President & CEO Karen Freeman-Wilson’s Statement on Historic Confirmation of Judge Ketanji Brown Jackson
Chicago Urban League President & CEO Karen Freeman-Wilson released the following statement on historic confirmation of Judge Ketanji Brown Jackson to the United States Supreme Court:
This afternoon, I heard a collective sigh of relief that was witnessed across the world. I have been tempted to address the nomination of Judge Ketanji Brown Jackson publicly since she was first nominated, but I resisted for fear that my seething anger might bleed through as the process unraveled. I chose to be hopeful and write from a place of joy. That hope has been realized as I write this message following the U.S. Senate’s confirmation of Judge Ketanji Brown Jackson as the FIRST Black woman to sit on the United States Supreme Court.
First, I want to congratulate Judge Jackson, her family, and friends. I cannot imagine how exhilarating it must be to know that you have burst through a concrete ceiling. Your dedication and hard work have paid off and you are now prepared to sit as a beacon to little Black girls and boys, their parents, grandparents and people everywhere. You are also a testament to the fact that prayer changes things (and people).
Despite our jubilance, we must acknowledge the fact that it was clear that some Americans were not ready for this historic moment. There were some members of the U.S. Senate and the public who had the audacity to question one of the MOST qualified nominees to the U.S. Supreme Court in its 232-year history—notwithstanding the support that she received from the American Bar Association, International Association of Chiefs of Police and other outside validators. The ignorance that was displayed during the confirmation hearings knew no bounds.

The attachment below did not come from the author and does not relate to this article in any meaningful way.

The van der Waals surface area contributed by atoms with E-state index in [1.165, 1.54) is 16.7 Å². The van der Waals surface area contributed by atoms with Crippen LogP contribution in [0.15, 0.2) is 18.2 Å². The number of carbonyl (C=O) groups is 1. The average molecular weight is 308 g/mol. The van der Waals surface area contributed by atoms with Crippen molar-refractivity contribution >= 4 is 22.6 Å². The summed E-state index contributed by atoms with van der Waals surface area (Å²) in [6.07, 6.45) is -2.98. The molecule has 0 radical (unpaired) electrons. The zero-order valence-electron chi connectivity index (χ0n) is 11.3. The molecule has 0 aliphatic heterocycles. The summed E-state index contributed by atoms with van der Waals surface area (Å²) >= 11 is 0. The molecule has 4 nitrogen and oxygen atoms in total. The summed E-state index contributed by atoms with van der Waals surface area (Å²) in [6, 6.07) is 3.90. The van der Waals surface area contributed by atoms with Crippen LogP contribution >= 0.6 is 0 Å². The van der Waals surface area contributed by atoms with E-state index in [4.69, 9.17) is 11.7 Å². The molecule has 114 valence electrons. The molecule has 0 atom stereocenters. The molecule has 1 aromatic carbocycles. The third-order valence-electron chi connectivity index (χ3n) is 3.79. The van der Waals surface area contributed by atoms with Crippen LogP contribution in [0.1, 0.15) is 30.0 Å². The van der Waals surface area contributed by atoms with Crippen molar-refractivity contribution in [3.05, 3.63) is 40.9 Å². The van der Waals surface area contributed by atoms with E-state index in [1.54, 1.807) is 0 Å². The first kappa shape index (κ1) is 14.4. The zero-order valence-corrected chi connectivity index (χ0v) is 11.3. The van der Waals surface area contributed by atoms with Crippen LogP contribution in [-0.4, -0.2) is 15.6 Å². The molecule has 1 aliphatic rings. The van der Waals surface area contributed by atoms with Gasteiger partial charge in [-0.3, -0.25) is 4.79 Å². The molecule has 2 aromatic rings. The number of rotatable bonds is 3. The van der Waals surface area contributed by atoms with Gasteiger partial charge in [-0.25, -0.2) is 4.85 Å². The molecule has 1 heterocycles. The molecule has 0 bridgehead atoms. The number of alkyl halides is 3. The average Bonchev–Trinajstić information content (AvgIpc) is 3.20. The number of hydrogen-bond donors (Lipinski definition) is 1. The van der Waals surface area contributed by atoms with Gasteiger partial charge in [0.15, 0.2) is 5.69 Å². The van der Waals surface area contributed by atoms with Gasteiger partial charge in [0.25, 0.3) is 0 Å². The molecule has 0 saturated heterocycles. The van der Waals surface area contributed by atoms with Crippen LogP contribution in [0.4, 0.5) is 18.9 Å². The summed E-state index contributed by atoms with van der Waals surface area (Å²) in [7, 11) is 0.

So now, what do we do? Do we take this win and forget the “many dangers toils and snares”? Of course not! The confirmation hearing of soon-to-be Justice Jackson AND the confirmation hearing of Loretta Lynch should be required learning for Black children. They must understand why their parents emphasize the importance of being “twice as good” as their counterparts in other races. But we have to go beyond accepting this unfortunate fact of life and move towards changes. We must speak out clearly and resolutely against those who would rather promote institutions that subordinate others based on race, class, sex, disability, national origin and any other difference that divides us. We must rededicate ourselves to leveling the playing field.
In short, the work of the Chicago Urban League and our peer organizations is never done. I hope that others who have been encouraged by the confirmation of Judge Jackson—but horrified by the open evidence of how far we have to go as a country—will think about what role they can play in giving the next Black woman nominated to the U.S. Supreme Court, or the next Black woman to break any concrete barrier, an easier road to travel.